by Jennifer Tipton (RN Jenn)
Eating healthy is something we all struggle with; however, seniors are often faced with extra challenges. Sometimes food just doesn’t taste the same, there may be a loss of appetite, difficulty chewing, or the inability to go food shopping, and there’s also the consideration of certain dietary restrictions.
Here are some tips to help you along:
Choose fruits and vegetables that are brightly colored and perk them up with lemon, herbs or spices.
Make at least half of your grains whole grains. Read the ingredients list, it should say “whole” grain and contain at least 3g of fiber. Fiber can help lower cholesterol, blood sugar and prevent intestinal problems.
Keep meat and poultry portions small and lean and vary your protein choices to include plant based sources like beans and peanut butter.
Drink plenty of fluids as they play an important role in digestion, nutrient absorption and regularity. With age, you may lose your sense of thirst, so don’t wait until you’re thirsty, try sipping throughout the day.
Cut back on foods high in fat and salt. Choose plant based oils and margarines instead of products high in saturated fat. Instead of reaching for the salt shaker, perk things up as in tip #1, too much sodium can raise blood pressure or put you at risk for heart disease, stroke or kidney disease.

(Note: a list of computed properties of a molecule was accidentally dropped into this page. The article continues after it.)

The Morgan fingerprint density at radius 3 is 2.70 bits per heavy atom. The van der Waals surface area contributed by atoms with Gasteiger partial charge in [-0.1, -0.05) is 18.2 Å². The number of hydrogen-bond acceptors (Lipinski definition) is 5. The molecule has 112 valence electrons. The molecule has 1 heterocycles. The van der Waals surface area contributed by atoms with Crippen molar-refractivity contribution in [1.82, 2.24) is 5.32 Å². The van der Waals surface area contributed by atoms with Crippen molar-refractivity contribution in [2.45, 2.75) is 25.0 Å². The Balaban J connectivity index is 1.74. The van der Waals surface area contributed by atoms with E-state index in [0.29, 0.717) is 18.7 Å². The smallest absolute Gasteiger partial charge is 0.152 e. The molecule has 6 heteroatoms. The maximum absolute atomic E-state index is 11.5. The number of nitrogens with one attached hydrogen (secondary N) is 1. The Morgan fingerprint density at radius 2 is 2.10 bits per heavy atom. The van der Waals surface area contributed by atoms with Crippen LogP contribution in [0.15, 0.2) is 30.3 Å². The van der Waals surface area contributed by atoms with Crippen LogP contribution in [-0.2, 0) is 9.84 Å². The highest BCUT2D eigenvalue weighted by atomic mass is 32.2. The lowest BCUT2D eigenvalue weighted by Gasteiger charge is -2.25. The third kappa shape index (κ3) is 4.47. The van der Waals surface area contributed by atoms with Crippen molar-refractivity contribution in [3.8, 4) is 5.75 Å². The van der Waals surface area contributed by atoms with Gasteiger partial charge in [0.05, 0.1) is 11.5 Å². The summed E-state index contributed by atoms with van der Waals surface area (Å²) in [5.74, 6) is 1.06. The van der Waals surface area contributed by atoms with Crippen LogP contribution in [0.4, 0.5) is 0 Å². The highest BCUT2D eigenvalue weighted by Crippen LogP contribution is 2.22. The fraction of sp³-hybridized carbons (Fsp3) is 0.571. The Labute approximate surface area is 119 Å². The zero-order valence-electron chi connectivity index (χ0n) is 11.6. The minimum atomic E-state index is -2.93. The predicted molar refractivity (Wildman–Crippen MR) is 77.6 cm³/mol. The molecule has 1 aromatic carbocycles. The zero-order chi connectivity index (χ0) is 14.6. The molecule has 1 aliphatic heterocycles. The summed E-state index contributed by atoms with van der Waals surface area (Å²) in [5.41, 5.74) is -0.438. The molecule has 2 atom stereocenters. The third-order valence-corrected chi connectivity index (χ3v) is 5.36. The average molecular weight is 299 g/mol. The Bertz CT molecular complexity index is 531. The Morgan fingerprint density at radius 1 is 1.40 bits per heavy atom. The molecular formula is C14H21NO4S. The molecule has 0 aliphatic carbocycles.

If you suffer from a lack of appetite, small frequent meals are a wise choice, rather than to feel overwhelmed staring at a large plate of food. Meals can also be supplemented with nutritional shakes; there are a variety of them, some specific to certain underlying health issues, so check with your physician to see what might be recommended to meet your individual needs.
If chewing is a problem, a visit to your dentist might remedy the situation but until then, eat softer foods that are easier to chew, and if you have been advised of any dietary restrictions, a consultation with a dietician may be of great help.
If you are over 65 and want to stay at the same weight you are now, Dietary Guidelines suggest these calorie levels:
Not physically active – 1,600 calories/day
Moderately active – 1,800 calories/day
Active lifestyle – 2,000 calories/day
Not physically active – 2,000 to 2,200 calories/day
Moderately active – 2,200 to 2,400 calories/day
Active lifestyle – 2,400 to 2,600 calories/day
Brisk walking, golf, or dancing are examples of moderate activity whereas swimming, jogging, or tennis are examples of an active lifestyle.
Only be as physically active as your ability and condition allow.
Area Agency on Aging offers home delivered meals and resources for assistance with shopping (805) 477-7300